Have they told you outright that they are looking for comedy? Neither of the two ideas presented screams comedy for me, and indeed that character who hates their own society could easily be the hook of a gritty or tragic character. I know several GMs that I could play that character under and turn it into a serious exploration of that society.

That said, if you are sure that they are intending for a comedic game, and you are willing to indulge them at least in part, then it seems to me that the points of self-sabotage (as you describe them) can probably be re-invented in collaboration as the hooks for comedy: The player who hates their society may have fled to somewhere else only to be continually confronted with outsiders who don't understand that and react accordingly. The player who wants to drink and start fights is even easier.

The key is in how the universe responds to these definitions of self-sabotage: does it sabotage their lives, beating them senseless and dumping them half-dead into an ally? Or does it sabotage their pride and dignity? (And even there, there is a difference between a tragic loss of dignity and comedic one.)

If you are not willing to indulge their wish for comedy, it is perfectly acceptable to say something like, "I don't think we're all on the same page, here. If you take traits like this, the game I want to run will react in ways like this I don't think it will be very fun. I strongly urge you to reconsider."

I've had to do that a number of times-- not so much with comedic intent, but in point-buy systems where players clearly had different opinion of how I was going to handle their purchased disadvantages, and I needed to get them on the same page as I was before the game. Usually, telling a player that their choices will not lead to fun for anyone is a good splash of cold water, and if done right you will come across as looking out for their best interests. (If done right, you will be looking out for their best interests.)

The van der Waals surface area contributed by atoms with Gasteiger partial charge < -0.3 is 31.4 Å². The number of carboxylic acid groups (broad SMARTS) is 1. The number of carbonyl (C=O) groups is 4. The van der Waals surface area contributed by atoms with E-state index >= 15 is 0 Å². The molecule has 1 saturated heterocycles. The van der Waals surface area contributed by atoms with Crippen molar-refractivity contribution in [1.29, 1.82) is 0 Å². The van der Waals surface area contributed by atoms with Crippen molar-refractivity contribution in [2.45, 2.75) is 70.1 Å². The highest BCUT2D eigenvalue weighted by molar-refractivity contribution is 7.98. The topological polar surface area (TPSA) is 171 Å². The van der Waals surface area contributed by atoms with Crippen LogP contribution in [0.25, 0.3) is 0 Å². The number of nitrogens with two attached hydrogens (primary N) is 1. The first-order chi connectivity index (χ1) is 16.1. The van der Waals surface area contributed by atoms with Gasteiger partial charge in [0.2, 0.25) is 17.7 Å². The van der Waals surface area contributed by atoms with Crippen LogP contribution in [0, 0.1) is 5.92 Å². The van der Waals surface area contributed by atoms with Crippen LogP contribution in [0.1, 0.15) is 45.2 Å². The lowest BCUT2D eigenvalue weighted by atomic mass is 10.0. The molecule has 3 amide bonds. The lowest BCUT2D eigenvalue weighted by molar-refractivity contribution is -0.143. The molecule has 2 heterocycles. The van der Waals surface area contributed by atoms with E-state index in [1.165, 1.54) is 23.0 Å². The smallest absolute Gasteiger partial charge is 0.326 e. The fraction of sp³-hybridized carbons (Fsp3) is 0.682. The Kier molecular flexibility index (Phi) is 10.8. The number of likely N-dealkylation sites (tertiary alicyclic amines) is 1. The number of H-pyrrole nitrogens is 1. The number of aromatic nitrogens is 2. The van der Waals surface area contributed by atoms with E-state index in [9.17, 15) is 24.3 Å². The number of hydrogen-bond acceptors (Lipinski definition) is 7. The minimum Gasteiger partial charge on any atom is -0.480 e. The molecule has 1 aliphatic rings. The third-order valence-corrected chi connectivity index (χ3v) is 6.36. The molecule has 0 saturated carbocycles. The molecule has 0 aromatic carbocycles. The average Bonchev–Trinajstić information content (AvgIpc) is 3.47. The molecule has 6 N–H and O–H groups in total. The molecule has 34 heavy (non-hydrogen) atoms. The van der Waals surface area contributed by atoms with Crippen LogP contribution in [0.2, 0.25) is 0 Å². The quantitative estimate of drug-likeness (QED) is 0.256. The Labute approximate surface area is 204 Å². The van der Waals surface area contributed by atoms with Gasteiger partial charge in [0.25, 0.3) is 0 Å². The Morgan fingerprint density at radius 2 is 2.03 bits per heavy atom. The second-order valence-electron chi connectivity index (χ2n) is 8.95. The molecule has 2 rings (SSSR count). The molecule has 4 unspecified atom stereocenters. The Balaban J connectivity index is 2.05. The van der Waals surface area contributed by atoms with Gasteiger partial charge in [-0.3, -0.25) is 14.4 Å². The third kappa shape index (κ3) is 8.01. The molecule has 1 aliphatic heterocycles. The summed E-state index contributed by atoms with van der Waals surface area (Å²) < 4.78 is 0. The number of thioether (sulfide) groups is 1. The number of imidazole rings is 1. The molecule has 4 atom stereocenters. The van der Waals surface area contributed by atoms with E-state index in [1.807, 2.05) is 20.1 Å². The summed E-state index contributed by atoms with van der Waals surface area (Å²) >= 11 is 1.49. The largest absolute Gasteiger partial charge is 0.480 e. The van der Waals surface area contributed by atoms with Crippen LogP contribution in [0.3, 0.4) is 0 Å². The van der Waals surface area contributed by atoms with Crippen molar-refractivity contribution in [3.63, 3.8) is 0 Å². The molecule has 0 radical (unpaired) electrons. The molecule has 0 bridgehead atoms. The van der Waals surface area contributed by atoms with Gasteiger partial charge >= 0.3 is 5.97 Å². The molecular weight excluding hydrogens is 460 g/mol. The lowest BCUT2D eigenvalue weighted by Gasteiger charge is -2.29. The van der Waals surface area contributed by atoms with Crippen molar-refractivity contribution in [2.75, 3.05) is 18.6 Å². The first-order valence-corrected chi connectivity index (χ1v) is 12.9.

Sometimes I handle this sort of thing by making the plot unavoidable. For example, in DANGER PATROL, you start by narrating a scene full of threats and hazards, you narrate that the player characters are in the middle of it, you tell them what their goals are, and they try to survive. In a D&D campaign that I run sometimes, the players have a horrible undead curse which will kill them all if they can't find a way to cure it.

Other times, I handle this sort of thing by having individual "qualifier" scenes for the campaign. I narrate your character arriving on the island, and if they ignore the plot and wander off to get drunk, or if they get killed by a house cat, I tell the player that this character has not managed to join the party, but they're welcome to build a new character and try again.

Honestly what I do most commonly is, if someone doesn't seem interested in doing the adventure, I don't invite them back. I understand this doesn't work in your case.

It's worth linking to the Same Page Tool here. The function of this tool is to remind you to talk with your players about what sort of game you're running, before you start your game. It sounds like your particular campaign is meant to be a heroic struggle against adversity; if you just talk about that up front, players can build their characters to fit.


Invent a World Where Goof-Ups Are Expected

I often encounter this. I find that the trick is giving them roles where they are expected by the world to fail. Example: If they're guards, have everyone EXPECT them to be failures (per the Discworld Series). That way, if they goof up, fail a challenge, or can't win, that's just par for the course.

Some things to keep in mind: